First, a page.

it's hard to sort through all the information you find on the web, in
books, and in the media about healthy food choices, and among the topics that can get a bit confusing is whether or not low fat diets are healthy. Some studies indicate that low-fat eating may not have all the health benefits many expect. I have always felt that it's more important to eat the right kinds of fats and oils.
As awareness of the obesity epidemic began to rise during
the 1990's - the nation's focus turned towards dietary fat.
The advice of the time was to eat a low-fat diet in order to prevent obesity
and other diseases. It sounded good and it made sense - so most
people jumped on board. An avalanche of low-fat and fat-free processed
foods hit the grocery store shelves and the low-fat craze was on.
Years later evidence pointed to the ineffectiveness of the low-fat diet for weight loss or
prevention of heart disease and several cancers. The revelation came when the results of the Women's Health Initiative Dietary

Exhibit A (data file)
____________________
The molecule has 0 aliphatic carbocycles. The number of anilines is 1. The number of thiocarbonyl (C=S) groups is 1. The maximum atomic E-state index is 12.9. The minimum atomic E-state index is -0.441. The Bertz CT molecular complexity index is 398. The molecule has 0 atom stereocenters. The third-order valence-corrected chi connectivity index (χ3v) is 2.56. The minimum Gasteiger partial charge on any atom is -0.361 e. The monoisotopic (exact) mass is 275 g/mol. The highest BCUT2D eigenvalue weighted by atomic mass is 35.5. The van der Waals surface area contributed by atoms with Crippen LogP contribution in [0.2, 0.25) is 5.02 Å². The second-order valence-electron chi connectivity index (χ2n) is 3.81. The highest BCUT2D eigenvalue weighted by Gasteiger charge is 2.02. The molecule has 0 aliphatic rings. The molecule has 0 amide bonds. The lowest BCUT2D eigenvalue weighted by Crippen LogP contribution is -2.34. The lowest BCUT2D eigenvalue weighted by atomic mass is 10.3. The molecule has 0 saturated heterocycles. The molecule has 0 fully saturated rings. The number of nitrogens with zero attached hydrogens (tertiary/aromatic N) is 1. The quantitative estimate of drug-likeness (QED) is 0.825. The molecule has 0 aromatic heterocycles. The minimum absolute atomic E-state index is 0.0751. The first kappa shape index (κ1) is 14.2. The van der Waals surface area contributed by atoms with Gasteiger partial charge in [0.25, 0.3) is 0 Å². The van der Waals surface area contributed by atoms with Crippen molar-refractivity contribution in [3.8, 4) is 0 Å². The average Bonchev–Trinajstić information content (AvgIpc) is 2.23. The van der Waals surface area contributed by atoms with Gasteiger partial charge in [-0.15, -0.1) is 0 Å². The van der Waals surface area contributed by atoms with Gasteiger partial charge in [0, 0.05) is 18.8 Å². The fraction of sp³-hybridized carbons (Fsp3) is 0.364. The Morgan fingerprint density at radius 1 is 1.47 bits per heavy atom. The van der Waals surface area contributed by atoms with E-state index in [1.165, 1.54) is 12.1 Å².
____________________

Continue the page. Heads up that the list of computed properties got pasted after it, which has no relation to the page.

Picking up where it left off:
Modification Trial were published in the February 8, 2006 issue of the Journal of the American Medical Association, and surely more information has been gathered since.
After following 49,000 women for eight years, the researchers
reported that eating a low-fat diet did not prevent heart disease, breast
cancer, or colon cancer, and that it didn't do much for weight loss,
either. What is becoming clearer by the day is that too much saturated
and trans fats increase the risk for certain diseases while more
monounsaturated and polyunsaturated fats, lower the risk. The key is to
eat more of the monounsaturated and polyunsaturated fats.
According to the Harvard School of Public Health, the
largest sources of saturated fats are dairy products and red meats. The
largest sources of trans fats are processed foods such as margarine, vegetable
shortening, partially hydrogenated vegetable oils, deep-fried chips, fast foods
and most baked goods.
Monounsaturated and polyunsaturated fats are found in
vegetable oils, such as olive oil, nuts, seeds and fish. While these
foods do have small amounts of saturated fats, they have much larger amounts of
the monounsaturated and polyunsaturated fats by comparison and
that's the key.
The alternative is to research healthier oils, and to consider the source of all oils that you use. Your body needs healthy fats and oils.
Image Credit: TeroVesalainen on Pixabay
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